As we followed a 78-year old monk around a cliff’s edge to the 6th century cave church of Daniel Korkor, we could imagine a staggered line of devout Ethiopians making that same journey, wrapped in the same white cotton cloth, over the course of hundreds of years.

Following the Monk to Daniel Korkor Church - Gheralta Mountains
Careful steps behind a 78-year old monk to the cliffside 6th century monastery of Daniel Korkor.

Ethiopia feels very much like a case study in living history. An experience that is as much about feeling an energy as it is about seeing the relics and remnants of an ancient history.

2. Land of Legends

The story goes…

Ethiopian history blends fact and myth almost seamlessly. (Some may even say shamelessly.)

Yemrehanna Kristos Church - Ethiopia
What's behind the 12th century Yemrehanna Kristos church near Lalibela? A legend.

So much of Ethiopia’s identity is connected to its history, a history passed on orally which traces its roots back four thousand years to the Queen of Sheba, King Solomon and the Ark of the Covenant. For over a thousand years, Ethiopian kings claimed to be direct descendants of the line of Solomon, living connections between their country, its history, and the Holy Land.

Amidst all that, stories and legends circulate in a fog akin to a long-running historical version of the telephone game. Historians may argue as to the validity of any and all prevailing accounts, but as our guide suggested, “If you believe, then it is true to you. And we believe this is our heritage.”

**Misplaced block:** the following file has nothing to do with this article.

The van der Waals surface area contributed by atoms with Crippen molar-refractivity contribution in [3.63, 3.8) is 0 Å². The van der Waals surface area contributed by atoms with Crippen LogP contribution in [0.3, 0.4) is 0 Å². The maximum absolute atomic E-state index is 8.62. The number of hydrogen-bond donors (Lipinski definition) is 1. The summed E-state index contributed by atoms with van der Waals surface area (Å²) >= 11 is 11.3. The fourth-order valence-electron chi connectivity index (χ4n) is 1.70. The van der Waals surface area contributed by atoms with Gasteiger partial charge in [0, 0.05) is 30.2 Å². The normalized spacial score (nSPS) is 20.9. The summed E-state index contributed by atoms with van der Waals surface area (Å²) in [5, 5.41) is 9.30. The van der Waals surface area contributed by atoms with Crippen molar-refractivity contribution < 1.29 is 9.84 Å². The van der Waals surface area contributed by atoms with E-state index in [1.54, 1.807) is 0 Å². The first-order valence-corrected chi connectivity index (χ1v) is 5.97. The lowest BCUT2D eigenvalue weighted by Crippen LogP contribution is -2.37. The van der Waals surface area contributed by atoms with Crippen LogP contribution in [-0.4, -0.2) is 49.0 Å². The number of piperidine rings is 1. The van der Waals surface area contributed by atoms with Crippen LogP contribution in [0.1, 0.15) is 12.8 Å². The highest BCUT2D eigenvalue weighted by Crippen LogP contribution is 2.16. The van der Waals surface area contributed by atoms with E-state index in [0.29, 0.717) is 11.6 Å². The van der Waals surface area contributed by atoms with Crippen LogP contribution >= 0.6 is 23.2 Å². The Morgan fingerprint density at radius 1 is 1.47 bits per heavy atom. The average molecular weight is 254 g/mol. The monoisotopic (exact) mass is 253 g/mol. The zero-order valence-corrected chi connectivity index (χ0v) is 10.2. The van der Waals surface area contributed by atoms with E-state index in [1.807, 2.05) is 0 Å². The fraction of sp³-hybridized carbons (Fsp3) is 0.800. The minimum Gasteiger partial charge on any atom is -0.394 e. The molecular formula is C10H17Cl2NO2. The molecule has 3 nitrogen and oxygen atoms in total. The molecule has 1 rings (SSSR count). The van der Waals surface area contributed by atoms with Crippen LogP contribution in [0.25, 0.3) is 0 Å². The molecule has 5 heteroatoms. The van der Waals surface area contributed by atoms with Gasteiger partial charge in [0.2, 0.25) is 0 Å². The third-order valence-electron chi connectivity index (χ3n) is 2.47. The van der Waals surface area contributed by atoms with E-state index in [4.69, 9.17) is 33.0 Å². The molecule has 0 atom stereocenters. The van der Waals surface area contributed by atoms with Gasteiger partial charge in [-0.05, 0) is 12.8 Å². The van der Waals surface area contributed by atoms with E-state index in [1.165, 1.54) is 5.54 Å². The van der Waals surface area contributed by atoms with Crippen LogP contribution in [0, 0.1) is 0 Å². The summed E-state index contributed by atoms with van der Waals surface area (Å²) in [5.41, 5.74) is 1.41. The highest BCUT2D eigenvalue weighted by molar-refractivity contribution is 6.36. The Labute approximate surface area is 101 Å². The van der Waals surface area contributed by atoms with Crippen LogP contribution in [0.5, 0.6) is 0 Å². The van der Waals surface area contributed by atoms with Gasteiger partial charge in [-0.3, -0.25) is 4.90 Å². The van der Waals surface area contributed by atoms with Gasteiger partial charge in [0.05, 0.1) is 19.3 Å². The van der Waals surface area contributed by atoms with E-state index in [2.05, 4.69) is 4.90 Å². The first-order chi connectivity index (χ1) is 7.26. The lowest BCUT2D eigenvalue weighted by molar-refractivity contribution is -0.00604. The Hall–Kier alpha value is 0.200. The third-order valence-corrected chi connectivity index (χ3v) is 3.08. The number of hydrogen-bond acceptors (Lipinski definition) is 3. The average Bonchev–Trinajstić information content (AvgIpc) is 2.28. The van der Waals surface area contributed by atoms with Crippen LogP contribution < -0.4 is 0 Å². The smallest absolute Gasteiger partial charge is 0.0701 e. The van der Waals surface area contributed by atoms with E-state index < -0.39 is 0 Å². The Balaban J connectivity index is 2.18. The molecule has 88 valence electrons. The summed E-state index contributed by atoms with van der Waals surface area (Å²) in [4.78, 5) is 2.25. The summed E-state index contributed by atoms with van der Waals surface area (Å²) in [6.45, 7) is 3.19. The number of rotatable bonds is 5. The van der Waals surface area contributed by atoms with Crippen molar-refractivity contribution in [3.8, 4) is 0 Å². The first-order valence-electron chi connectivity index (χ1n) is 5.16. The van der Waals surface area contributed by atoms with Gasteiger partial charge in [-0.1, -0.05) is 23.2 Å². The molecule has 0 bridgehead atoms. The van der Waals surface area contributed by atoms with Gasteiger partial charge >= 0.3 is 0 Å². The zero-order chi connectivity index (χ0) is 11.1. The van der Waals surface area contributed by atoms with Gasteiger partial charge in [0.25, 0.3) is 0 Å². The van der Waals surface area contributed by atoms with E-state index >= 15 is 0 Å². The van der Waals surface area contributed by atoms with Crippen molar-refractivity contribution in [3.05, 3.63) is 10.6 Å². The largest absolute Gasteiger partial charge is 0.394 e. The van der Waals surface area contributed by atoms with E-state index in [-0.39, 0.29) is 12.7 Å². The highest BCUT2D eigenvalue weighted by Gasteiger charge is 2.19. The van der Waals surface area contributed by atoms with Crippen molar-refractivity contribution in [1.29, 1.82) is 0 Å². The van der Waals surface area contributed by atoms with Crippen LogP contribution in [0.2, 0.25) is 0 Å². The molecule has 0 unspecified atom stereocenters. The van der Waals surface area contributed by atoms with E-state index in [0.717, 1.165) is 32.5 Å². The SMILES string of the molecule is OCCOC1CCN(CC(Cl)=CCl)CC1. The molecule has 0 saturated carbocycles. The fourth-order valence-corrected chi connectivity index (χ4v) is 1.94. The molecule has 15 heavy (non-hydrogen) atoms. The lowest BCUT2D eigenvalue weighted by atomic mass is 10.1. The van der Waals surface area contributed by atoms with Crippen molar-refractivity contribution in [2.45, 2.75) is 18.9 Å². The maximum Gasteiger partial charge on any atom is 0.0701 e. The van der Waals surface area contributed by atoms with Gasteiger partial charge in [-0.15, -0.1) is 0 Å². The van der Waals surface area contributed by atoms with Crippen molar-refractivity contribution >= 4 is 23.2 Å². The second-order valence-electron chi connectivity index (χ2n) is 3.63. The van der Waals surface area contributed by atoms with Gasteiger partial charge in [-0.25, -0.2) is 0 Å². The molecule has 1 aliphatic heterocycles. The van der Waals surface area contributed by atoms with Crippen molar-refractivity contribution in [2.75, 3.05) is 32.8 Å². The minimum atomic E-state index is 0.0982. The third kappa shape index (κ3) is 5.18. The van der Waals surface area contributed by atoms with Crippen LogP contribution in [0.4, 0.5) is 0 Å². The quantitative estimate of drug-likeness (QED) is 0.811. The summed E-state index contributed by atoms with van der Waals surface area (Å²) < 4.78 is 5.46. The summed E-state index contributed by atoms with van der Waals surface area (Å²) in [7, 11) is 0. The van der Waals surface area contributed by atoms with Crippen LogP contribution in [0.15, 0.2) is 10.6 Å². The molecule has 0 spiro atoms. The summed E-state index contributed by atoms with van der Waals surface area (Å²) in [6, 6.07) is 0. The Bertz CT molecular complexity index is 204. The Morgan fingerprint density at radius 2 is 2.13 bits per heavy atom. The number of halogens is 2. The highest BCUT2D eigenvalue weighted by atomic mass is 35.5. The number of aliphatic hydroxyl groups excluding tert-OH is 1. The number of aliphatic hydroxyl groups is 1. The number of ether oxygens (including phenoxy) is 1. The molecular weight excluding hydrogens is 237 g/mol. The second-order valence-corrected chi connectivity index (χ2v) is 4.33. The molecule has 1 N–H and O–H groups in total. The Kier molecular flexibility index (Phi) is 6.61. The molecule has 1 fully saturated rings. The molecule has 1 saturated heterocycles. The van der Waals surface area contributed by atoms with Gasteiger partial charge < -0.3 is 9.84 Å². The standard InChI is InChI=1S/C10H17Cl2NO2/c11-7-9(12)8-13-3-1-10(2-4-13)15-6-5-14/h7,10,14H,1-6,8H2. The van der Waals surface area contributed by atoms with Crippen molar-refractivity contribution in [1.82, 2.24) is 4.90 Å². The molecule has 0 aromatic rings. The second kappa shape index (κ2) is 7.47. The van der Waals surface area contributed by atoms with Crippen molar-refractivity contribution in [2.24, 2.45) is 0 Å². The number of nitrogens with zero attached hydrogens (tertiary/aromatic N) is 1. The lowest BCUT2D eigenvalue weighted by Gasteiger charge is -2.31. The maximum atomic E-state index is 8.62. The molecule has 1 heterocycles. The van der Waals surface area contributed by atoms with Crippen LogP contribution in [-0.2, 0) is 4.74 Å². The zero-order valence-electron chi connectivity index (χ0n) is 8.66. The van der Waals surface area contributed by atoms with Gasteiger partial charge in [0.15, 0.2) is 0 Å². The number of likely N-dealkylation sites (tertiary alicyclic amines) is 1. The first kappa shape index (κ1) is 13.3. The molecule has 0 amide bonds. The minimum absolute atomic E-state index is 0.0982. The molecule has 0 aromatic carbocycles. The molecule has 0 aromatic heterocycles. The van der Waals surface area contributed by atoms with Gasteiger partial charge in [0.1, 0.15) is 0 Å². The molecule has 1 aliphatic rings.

Belief, it seems, trumps all.

3. Mountains and Desertscape Interactive

Until this visit, we never really considered Ethiopia for trekking and adventure, but our experiences in the Simien Mountains and Gheralta Mountains of Tigray set that straight.

Simien Mountains in Ethiopia
Audrey takes in mountain layers while trekking the Simien Mountains.

Some of our most enjoyable moments and context: the Gheralta Mountains near the town of Hawzia in Ethiopia's Tigray province. Not only does the area surprise and stun with its Utah-reminiscent red rock backdrop and outcroppings, but treks to 1500-year old cave churches like Maryam Korkor and Daniel Korkor leave no adrenaline untapped as they force challenging climbs up sheer sandstone walls and precarious walks along narrow cliffs.

Not for the faint of heart or for those unwilling to press deeply into their fear of heights.

Gherlta Mountains - Ethiopia
En route to the hilltop monasteries in the Gheralta Mountains. Look familiar?

4. Ancient Language, Ancient Civilization

In and around the ancient sites that make up the modern day northern town of Aksum, stone tablets dating back thousands of years will often be inscribed in three languages: Greek, Arabic, and Ge'ez, an ancient Semitic language that predates Ethiopia's present-day regional languages. Giant stone obelisks stand, lean and have fallen. While most recognize the ancient civilizations of Egypt, Persia, Rome and Greece among the greats, few know of the similarly advanced Aksumite civilization which made its name in trade across the Middle East, Mediterranean and Asia from 400 B.C. to 800 A.D.

It's thanks to Ge'ez, a long-standing written language, that we now know so much about Ethiopia's past.

Old Ethiopian Religious Books in Ge'ez Language - Ashetan Maryam
An Ethiopian religious book written in Ge'ez on goatskin parchment.

All monks and priests are required to learn Ge'ez and services are still held in this ancient language. In the early hours of the morning, Ge'ez chants and melodies echo through the hills. Eerie, beautiful and sleep-challenging, especially during the high holidays.

With over 200 symbols, Ge'ez– a mesmerizing spaghetti of symbols to the uninitiated — now serves as the phonetic alphabet for Amharic, the official language of Ethiopia.